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Banking

Bond Outlook by bridport & cie, August 17 2011

“True economic governance”? What a fudge! We ask whether the weak announcement from Sarkozy and Merkel is a measure of poor leadership of political realism.

If there is to be no default and a break-up of the euro zone, then “There is no alternative to Eurobonds” says Peter Bofinger, economic adviser to Merkel. Apparently she does not pay much attention to his advice, as Sarkozy and she do not wish to see bonds issued by the Euro zone as a whole until the end of a long process of what they call “true economic governance”.

 

It is easy to dismiss their position as a sign of indecisiveness and weak leadership. Certainly financial markets take this view. It may, however, be appropriate to look at the pressures causing such an unsatisfactory outcome to their meeting.

 

It is now accepted wisdom that a large degree of fiscal and transfer union is required for the euro to survive and flourish. This implies centralised control and supervision of both spending and of revenues, as well as borrowing, and nothing less. The borrowing has to be supported by the strongest economies, notably by Germany. In addition, there is an obvious argument that a combined market for all euro zone sovereign bonds would be large and highly liquid, with low interest rates.

 

Why therefore is there so much hesitation? The first and clear answer is that the electorates will not stand for it. To express the problem anecdotally, “do you really think the German population will agree to pay for Greek pensions?” History also has a role to play. Inevitably memories of Germany’s last attempt to dominate continental Europe disturb the European populace, and, equally importantly, the Germans themselves.

 

It is very much as if an irresistible force (the desire to make the euro experiment succeed fully) is meeting an immovable object (the resistance of European populations to loss of sovereignty, and further fiscal and economic integration). Sarkozy and Merkel are therefore looking for a fudge, i.e. a form of words that will gradually allow the immovable object to budge. Whether this is a sign of weak leadership or political realism, history will tell.

 

The relative market calm this week, including the Swiss franc backing off from its highs, is unlikely to last. The euro zone problems will have to be resolved one way or the other. In the USA also, serious steps to budget balancing must eventually be taken.

 

Our own clients’ attitudes reflect this sense of calm before the new storm. Those selling their holdings are very definite, those buying are moving with much greater caution.

 

There is a little good news in Europe: Ireland is making steady progress in balancing its budget and strengthening its banks. Lagarde, in her new position as Head of the IMF, is actively suggesting that overly aggressive austerity programmes (was she thinking of the UK?) may do more harm than good. She recommends short-term stimulus with medium-term fiscal consolidation. That is easier said than done.

 


Market Focus

 

  • Euro zone: vulnerability of the recovery has increased because of Europe's expanding sovereign-debt crisis, dixit Zoellick. While European GDP disappointed CPI inflation remained high. The CPI in Germany rose to 2.6 % from 2.4 % in June. Spanish inflation remains unchanged at 3.1%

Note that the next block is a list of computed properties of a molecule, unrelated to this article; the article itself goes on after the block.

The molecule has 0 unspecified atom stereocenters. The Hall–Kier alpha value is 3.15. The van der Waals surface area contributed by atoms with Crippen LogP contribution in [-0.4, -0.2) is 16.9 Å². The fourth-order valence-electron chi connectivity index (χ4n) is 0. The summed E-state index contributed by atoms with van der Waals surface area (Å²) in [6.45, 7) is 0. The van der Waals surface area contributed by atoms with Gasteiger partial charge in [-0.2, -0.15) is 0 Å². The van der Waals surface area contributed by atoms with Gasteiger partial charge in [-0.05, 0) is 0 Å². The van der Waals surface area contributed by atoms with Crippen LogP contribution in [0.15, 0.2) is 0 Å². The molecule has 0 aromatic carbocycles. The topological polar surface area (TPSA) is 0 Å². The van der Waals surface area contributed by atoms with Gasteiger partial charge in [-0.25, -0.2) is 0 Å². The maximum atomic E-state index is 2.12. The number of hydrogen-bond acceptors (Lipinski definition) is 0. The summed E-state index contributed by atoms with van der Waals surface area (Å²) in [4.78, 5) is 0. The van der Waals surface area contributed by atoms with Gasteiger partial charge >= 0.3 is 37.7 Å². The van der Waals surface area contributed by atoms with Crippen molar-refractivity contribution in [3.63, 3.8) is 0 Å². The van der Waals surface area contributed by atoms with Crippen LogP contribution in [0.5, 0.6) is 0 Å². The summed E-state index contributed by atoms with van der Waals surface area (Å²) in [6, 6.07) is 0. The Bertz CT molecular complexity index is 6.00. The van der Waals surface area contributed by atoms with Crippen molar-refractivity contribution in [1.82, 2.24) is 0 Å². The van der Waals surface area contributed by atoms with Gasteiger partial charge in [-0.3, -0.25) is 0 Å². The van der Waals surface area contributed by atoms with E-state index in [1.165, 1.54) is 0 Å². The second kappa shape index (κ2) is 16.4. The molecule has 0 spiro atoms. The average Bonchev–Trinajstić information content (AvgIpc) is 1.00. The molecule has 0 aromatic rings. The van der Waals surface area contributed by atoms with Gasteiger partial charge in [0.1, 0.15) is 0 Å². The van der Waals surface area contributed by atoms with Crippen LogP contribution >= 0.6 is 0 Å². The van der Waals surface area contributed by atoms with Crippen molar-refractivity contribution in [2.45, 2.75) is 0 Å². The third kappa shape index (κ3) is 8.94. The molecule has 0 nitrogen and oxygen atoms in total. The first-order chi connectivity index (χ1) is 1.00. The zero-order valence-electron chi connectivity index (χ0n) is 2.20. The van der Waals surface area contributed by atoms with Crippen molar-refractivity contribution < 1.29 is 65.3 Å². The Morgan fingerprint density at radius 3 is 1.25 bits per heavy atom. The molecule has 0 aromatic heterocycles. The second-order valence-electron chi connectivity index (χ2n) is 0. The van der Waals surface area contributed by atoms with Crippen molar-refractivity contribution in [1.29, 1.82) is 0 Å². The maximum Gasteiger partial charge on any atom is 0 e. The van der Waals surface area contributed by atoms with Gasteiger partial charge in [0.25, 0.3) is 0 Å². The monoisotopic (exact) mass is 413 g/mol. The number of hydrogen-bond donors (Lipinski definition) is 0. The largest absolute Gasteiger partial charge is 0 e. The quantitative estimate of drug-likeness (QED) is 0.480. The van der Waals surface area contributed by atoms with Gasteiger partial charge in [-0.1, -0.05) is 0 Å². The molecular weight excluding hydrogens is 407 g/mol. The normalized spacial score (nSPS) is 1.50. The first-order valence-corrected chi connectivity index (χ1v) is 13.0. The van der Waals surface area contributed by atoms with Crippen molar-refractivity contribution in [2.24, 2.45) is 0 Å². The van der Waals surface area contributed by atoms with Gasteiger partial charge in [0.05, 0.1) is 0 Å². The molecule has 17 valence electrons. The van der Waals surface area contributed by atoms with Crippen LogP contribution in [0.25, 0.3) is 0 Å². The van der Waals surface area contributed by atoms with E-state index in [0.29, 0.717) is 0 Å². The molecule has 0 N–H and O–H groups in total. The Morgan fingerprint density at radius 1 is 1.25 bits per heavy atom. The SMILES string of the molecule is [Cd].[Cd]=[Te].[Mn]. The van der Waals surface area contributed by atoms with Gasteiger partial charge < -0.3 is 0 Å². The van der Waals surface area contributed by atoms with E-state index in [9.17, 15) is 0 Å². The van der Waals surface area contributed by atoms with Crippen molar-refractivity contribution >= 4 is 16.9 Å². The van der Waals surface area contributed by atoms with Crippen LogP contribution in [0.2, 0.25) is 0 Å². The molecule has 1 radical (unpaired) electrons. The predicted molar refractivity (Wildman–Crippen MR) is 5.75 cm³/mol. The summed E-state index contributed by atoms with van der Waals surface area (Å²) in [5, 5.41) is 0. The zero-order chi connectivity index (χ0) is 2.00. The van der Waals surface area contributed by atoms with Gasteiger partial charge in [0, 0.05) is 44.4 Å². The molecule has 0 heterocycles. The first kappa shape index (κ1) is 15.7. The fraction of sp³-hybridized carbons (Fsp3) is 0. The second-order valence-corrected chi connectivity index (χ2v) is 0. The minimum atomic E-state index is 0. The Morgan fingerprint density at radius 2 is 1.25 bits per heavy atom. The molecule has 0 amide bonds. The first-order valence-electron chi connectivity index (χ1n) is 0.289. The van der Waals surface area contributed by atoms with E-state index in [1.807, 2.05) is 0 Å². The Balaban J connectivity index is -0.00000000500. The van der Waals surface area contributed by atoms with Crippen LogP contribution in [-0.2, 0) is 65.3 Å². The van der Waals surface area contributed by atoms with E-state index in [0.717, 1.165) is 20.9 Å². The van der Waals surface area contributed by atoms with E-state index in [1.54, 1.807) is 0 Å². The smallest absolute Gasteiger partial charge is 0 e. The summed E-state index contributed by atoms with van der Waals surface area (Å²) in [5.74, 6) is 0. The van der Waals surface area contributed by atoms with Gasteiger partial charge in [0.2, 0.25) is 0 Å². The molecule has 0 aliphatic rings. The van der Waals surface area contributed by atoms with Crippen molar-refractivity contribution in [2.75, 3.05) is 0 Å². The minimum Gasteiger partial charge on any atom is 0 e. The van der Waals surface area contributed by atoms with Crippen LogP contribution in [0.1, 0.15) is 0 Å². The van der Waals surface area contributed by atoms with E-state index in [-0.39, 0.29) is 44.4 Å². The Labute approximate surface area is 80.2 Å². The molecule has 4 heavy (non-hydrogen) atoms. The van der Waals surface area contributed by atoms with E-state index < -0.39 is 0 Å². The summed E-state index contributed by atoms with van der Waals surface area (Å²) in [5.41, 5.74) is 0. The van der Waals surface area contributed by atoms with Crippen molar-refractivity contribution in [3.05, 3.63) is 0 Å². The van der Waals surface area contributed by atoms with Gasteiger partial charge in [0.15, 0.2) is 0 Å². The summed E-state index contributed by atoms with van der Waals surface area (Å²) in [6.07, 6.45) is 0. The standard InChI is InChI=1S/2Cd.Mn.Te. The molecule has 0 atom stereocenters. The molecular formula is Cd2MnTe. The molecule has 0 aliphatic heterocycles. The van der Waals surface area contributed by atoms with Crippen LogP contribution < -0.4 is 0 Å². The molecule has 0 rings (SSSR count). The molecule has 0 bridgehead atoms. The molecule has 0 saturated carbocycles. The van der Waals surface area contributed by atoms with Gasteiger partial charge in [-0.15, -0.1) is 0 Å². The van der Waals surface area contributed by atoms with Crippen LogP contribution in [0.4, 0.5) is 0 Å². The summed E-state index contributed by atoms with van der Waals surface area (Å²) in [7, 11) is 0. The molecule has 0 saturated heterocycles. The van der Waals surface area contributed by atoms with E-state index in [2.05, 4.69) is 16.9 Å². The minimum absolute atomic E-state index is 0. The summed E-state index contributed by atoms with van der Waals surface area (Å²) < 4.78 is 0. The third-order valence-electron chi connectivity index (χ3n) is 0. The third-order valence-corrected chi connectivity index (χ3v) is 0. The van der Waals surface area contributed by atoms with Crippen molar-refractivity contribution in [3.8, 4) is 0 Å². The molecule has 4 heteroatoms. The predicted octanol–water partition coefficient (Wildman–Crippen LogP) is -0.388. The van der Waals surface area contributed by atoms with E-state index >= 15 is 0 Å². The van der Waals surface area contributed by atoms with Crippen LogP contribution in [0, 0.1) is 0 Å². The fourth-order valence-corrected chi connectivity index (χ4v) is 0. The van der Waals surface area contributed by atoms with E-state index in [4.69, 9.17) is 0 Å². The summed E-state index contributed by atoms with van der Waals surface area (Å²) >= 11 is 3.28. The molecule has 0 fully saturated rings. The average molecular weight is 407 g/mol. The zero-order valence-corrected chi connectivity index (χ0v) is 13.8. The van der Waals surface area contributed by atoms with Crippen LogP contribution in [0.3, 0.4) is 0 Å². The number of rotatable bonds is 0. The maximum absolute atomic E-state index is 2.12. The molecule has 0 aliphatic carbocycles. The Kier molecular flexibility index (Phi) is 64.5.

• USA: the likelihood of the U.S. slipping back into recession doubled in the past three months, to a 30% chance (USA Today). However, retail sales in the U.S. climbed in July by the most in four months and for unemployment insurance claims payments fell last week to a four-month low. The trade deficit increased in June to the highest level since October 2008 as a decline in exports exceeded that of imports
  • Italy: the government will adopt EUR 45 billion in deficit-cuts in the next two years to balance the budget in 2013 as it tries to convince investors it can tame the region’s second-biggest debt
  • ECB: the overnight lending rate to banks jumped to a three-month high, a sign some lenders may need emergency cash
  • UK: inflation accelerated in July to 4.3 % pa vs. 4.2 % in June, squeezing those who are already facing government spending cuts and slower economic growth. BoE’s King said headwinds buffeting the U.K. economy are intensifying “by the day”, opening the door to more stimulus if the outlook for growth deteriorates further
  • CDS: spreads on Bunds are currently higher than on Gilts

Disclaimer
This document is based on sources believed to be reliable, accurate and complete. Any information in this document is purely indicative. This document is not a contractual document and/or any form of recommendation. Expressions of opinion herein are subject to change without notice. We strongly advise prospective investors to consider the suitability of the financial instruments, based on the risks inherent to the product and based on their own judgment. It is not intended for publication. This document may not be passed on or disclosed to any other third party without the prior consent of bridport & cie s.a. © bridport & cie s.a.

August 16, 2011

Dr. Roy Damary



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